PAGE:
St. Augustine on “Righteous Persecution”

Some quotations and brief glosses on Augustine’s views on the use of persecution and torture in order to save souls.

“No salvation outside the church.” (418 CE)

“[M]any must first be recalled to their Lord by the stripes of temporal scourging, like evil slaves, and in some degree like good-for-nothing fugitives.”

Augustine had defended toleration for most of life. Why the change of heart? In 397 CE:

“In the first of the books [Contra partem Donati and Retractions] I said that I was not in favor of schismatics being forcibly constrained to communion by the force of any secular power. And indeed at that time I did not favor that course, since I had not yet discovered the depths of evil to which their impunity would dare to venture, or how greatly a careful discipline would contribute to their emendation.”

How persecution works. If a man “sees that it is unrighteousness for which he suffers, he may be induced, from the consideration that he is suffering and being tormented most fruitlessly, to change his purpose for the better, and may at the same time escape both the fruitless annoyance and the unrighteousness itself … .”

Our motive is Christian love. Since we love the sinner and are concerned for his salvation, we must not ignore any methods, however distasteful, when “seeking with a mother’s anxiety the salvation of them all”.

Also: “What then is the function of brotherly love? Does it, because it fears the short-lived fires of the furnace for a few, therefore abandon all to the eternal fires of hell?”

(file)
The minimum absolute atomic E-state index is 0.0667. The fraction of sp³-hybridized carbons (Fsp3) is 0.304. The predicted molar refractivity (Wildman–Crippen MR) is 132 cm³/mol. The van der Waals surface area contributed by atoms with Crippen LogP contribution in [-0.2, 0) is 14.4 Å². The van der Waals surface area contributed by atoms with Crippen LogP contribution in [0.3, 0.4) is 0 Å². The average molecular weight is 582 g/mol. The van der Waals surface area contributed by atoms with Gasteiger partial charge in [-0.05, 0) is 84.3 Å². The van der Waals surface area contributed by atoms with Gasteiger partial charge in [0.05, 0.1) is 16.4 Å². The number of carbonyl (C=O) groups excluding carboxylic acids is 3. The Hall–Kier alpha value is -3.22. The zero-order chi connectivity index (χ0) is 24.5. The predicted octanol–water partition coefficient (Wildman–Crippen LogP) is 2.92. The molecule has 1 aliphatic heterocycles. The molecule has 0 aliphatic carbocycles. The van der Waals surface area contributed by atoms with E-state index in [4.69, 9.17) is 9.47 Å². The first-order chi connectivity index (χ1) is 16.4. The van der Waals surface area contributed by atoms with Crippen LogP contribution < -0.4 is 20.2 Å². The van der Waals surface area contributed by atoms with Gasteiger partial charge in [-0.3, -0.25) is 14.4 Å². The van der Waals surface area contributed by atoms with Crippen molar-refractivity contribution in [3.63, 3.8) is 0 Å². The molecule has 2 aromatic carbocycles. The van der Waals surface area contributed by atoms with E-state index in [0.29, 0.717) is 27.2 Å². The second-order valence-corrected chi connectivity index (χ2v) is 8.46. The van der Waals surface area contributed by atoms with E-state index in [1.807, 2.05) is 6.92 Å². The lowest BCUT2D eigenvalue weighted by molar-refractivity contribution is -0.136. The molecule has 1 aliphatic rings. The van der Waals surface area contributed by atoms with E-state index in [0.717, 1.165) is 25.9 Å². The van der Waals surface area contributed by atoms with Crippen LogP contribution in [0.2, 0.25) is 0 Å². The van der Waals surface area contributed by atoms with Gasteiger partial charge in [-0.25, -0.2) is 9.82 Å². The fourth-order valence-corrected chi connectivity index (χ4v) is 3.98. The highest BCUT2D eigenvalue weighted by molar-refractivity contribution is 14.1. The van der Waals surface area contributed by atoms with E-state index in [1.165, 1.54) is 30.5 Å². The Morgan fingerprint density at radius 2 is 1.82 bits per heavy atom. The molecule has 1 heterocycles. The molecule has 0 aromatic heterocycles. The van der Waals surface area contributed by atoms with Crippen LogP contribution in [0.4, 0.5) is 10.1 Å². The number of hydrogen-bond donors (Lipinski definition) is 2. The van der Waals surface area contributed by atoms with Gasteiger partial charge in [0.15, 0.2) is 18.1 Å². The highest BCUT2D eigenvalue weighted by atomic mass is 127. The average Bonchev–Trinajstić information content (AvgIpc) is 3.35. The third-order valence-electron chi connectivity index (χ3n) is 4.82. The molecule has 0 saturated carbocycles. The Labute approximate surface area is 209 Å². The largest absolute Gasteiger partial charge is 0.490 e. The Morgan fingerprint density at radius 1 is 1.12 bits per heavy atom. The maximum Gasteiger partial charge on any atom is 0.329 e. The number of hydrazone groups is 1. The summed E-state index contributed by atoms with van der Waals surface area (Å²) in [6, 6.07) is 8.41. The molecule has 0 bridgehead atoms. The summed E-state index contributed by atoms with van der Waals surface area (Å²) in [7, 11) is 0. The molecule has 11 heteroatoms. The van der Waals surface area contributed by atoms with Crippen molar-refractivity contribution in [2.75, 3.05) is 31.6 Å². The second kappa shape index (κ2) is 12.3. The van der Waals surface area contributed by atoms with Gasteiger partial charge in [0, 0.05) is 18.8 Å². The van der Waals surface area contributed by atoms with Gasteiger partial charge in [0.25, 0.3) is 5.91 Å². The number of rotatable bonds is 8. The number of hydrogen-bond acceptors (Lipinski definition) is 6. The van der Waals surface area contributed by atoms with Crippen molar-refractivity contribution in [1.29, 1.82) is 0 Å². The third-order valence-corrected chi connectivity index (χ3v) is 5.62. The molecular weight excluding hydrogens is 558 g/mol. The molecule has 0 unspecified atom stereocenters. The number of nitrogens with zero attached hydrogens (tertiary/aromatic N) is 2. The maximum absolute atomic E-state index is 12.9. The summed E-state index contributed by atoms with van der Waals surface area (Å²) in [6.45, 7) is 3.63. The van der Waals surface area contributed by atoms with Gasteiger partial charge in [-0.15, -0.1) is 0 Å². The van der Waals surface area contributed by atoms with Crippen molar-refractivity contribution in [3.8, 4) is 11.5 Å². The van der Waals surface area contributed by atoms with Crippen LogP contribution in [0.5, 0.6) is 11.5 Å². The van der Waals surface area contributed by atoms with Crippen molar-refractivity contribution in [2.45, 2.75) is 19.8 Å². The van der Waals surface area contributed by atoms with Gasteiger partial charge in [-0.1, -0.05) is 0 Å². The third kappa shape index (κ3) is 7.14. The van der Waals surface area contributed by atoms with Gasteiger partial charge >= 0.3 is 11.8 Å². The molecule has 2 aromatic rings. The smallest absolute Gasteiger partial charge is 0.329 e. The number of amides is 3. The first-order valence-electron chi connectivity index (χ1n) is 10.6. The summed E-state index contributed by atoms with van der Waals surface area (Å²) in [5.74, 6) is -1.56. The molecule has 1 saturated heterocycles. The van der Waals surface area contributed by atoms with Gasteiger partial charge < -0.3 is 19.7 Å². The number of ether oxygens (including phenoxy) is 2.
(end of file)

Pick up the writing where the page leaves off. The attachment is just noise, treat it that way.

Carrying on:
saint-augustine-hammer-of-the-donatists-heresyIn 408 CE, a letter to Vincentius, Bishop of Cartenna and a Donatist:

“I have therefore yielded to the evidence afforded by these instances which my colleagues have laid before me. … . [For example,] there was set over against my opinion my own town, which, although it was once wholly on the side of Donatus, was brought over to the Catholic unity by fear of imperial edicts, but which we now see filled with such detestation of your ruinous perversity, that it would scarcely be believed that it had ever been involved in your error.”

Coercion is not intrinsically right or wrong; it depends on “the nature of that to which he is coerced, whether it be good or bad.” In the letter to Vincentius:

“Let us learn, my brother, in actions which are similar to distinguish the intentions of the agents …. In some cases both he that suffers persecution is in the wrong, and he that inflicts it is in the right. In all these cases, what is important to attend to but this: who were on the side of truth, and who on the side of iniquity; who acted from a desire to injure, and who from a desire to correct what was amiss?” augustine-city-of-god-penguin

But not just anyone can use coercive force against another. Only the State may persecute. Individuals serve God by being faithful individuals, but kings serve God by “enforcing with suitable rigor such laws as ordain what is righteous, and punish what is the reverse.”

“Let the kings of the earth serve Christ by making laws for Him and for His cause.”

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A PDF version of the above: St. Augustine on “Righteous Persecution”.

Related: Augustine on why babies are evil.

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